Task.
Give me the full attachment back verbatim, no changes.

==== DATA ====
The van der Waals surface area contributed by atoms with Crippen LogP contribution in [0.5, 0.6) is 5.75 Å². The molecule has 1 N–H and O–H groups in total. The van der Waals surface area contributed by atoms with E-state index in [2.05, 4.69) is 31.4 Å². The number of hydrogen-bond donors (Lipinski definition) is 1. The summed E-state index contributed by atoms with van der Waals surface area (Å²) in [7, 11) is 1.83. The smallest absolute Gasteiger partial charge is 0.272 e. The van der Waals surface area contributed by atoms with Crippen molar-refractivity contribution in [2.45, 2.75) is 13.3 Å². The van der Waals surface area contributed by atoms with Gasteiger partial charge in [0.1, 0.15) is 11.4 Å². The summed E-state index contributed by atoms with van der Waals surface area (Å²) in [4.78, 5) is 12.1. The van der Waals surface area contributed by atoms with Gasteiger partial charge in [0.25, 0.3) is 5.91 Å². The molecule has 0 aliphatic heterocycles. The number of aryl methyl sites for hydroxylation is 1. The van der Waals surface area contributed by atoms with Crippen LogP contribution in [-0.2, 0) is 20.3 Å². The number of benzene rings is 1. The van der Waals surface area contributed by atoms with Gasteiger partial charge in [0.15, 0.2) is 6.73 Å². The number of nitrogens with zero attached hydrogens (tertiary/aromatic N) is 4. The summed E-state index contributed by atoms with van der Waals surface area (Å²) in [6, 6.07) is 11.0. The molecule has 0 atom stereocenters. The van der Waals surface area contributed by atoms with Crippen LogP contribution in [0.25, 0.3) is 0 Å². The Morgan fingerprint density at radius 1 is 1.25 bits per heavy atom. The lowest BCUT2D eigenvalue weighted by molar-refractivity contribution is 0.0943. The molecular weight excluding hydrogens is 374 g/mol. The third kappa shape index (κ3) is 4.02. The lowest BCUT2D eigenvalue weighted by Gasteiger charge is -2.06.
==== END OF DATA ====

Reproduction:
The van der Waals surface area contributed by atoms with Crippen LogP contribution in [0.5, 0.6) is 5.75 Å². The molecule has 1 N–H and O–H groups in total. The van der Waals surface area contributed by atoms with E-state index in [2.05, 4.69) is 31.4 Å². The number of hydrogen-bond donors (Lipinski definition) is 1. The summed E-state index contributed by atoms with van der Waals surface area (Å²) in [7, 11) is 1.83. The smallest absolute Gasteiger partial charge is 0.272 e. The van der Waals surface area contributed by atoms with Crippen molar-refractivity contribution in [2.45, 2.75) is 13.3 Å². The van der Waals surface area contributed by atoms with Gasteiger partial charge in [0.1, 0.15) is 11.4 Å². The summed E-state index contributed by atoms with van der Waals surface area (Å²) in [4.78, 5) is 12.1. The van der Waals surface area contributed by atoms with Gasteiger partial charge in [0.25, 0.3) is 5.91 Å². The molecule has 0 aliphatic heterocycles. The number of aryl methyl sites for hydroxylation is 1. The van der Waals surface area contributed by atoms with Crippen LogP contribution in [-0.2, 0) is 20.3 Å². The number of benzene rings is 1. The van der Waals surface area contributed by atoms with Gasteiger partial charge in [0.15, 0.2) is 6.73 Å². The number of nitrogens with zero attached hydrogens (tertiary/aromatic N) is 4. The summed E-state index contributed by atoms with van der Waals surface area (Å²) in [6, 6.07) is 11.0. The molecule has 0 atom stereocenters. The van der Waals surface area contributed by atoms with Crippen LogP contribution in [0.25, 0.3) is 0 Å². The Morgan fingerprint density at radius 1 is 1.25 bits per heavy atom. The lowest BCUT2D eigenvalue weighted by molar-refractivity contribution is 0.0943. The molecular weight excluding hydrogens is 374 g/mol. The third kappa shape index (κ3) is 4.02. The lowest BCUT2D eigenvalue weighted by Gasteiger charge is -2.06.